Ramesh Mamgain, Area Vice President, India and SAARC Region, Commvault:  The committee’s recommendation for setting up a Data Protection Authority (DPA) which will be responsible for monitoring, enforcement, standard setting, awareness creation and grievance handling is a reflection of a comprehensive approach towards data management in India. With several instances of data leaks on both individual as well as organizational level that have taken place in the past had created an alarming situation across the country. With the regulation taking form, citizens of the country can now be assured of the safety of their sensitive data. Similar to EU’s GDPR, the Data Protection Law in India is a much needed regulation which will institutionalize processes for organizations across all sectors to better manage both primary and secondary
Amba Kak, Mozilla Policy Advisor in India: This bill provides a strong foundation of protection for Indians’ privacy, but it is not without loopholes - in particular, the requirement to store a copy of all personal data within India, creating broad permissions for government use of data, and the independence of the regulator’s adjudicatory authority. We welcome the Government’s commitment to a public consultation process, which we hope will rectify the cracks in this foundation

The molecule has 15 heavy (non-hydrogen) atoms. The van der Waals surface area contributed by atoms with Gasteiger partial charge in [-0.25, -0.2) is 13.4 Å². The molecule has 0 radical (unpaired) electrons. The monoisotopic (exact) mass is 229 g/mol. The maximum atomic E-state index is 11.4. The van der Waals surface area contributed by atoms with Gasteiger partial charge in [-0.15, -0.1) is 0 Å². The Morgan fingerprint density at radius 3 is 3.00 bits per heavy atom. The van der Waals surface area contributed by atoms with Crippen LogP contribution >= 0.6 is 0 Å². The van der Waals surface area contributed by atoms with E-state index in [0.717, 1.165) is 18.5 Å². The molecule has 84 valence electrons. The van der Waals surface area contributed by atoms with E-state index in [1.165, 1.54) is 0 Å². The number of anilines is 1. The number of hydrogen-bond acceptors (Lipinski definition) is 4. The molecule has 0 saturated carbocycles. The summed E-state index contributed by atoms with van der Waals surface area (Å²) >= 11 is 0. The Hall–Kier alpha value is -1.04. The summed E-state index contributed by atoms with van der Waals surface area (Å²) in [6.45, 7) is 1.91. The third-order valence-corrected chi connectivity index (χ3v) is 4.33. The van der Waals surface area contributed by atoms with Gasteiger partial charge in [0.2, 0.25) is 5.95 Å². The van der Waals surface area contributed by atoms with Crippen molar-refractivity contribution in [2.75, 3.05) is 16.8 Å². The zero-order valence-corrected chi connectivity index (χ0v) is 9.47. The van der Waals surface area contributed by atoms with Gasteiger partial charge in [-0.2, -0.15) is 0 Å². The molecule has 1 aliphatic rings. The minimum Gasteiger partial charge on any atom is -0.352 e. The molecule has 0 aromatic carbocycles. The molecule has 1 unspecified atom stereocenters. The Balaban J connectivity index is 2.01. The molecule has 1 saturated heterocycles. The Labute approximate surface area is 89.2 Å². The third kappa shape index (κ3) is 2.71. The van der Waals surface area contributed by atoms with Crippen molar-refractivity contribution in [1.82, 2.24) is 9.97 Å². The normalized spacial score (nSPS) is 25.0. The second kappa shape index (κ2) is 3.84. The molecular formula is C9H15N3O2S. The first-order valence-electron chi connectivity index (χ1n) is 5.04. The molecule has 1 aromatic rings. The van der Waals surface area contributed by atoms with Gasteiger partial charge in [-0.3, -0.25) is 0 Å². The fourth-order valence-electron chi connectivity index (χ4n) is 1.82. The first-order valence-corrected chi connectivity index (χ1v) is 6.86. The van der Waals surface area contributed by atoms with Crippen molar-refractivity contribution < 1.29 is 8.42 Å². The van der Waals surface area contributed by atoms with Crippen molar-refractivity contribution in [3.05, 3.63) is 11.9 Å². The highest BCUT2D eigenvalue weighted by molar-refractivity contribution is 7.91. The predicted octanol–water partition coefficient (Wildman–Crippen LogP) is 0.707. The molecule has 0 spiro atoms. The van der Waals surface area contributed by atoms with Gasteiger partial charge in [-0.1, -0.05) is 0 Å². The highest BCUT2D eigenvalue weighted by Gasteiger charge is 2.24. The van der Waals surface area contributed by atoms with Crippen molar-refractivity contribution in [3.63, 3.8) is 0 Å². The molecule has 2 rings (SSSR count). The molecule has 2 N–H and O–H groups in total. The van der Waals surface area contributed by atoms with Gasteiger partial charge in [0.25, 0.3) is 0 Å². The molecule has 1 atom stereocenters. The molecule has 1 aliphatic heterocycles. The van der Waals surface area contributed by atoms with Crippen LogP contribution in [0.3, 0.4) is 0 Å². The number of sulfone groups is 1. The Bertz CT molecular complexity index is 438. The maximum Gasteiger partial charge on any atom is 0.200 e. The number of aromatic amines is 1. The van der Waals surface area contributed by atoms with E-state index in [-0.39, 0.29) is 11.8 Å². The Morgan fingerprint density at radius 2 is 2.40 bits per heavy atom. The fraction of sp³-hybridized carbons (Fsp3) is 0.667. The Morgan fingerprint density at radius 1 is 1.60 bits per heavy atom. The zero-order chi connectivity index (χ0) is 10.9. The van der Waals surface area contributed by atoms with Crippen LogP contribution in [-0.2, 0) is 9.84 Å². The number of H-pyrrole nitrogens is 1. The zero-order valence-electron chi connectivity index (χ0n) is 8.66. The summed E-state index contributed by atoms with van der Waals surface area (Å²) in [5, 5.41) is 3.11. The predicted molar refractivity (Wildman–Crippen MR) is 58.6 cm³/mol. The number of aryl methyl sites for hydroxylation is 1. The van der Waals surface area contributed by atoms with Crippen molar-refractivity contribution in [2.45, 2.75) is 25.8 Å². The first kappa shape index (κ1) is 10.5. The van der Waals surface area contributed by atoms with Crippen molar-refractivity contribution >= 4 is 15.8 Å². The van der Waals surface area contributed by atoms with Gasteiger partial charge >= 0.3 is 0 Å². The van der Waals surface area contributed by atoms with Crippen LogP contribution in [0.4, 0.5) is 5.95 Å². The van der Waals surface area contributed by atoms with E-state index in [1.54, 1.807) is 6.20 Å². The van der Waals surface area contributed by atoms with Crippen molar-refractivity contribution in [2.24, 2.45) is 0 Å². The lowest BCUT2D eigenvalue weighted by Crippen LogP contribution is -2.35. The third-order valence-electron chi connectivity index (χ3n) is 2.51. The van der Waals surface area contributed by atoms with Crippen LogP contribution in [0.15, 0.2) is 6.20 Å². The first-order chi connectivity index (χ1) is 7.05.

Prashant Gupta, Partner, Grant Thornton India LLP: It is a bold step taken by the Government in the area of security and privacy. The committee’s recommendations may have a significant impact on functioning of businesses and govt. bodies (for eg. Aadhar) on the processing of personal data (PII) of individuals, considering that it gives a broad coverage for both public and private entities including; cross border processing ofdata and also enforces requirement of lawful processing. As highlighted in the report, exemplary powers  for central govt.around PII of foreign nationals will also define the future business growth for different sectors in India. Based on these suggestions, it seems, a paradigm shift will happen that will bolster India in the Global economy by enforcing this law which will ensure privacy and protection of personal data.
NASSCOM: DSCI: The Personal Data Protection Bill released by the Justice Srikrishna committee has suggested a much needed framework for dataprotection and privacy in the country. The Bill builds on the Supreme Court Judgment that advocated privacy as a fundamental right for the country and creates a framework for all stakeholders to be more responsible and build trust while dealing with personal data. NASSCOM-DSCI welcome the thrust on creating an institutional structure through a Data Protection Authority in the country as well as the importance of Privacy by Design.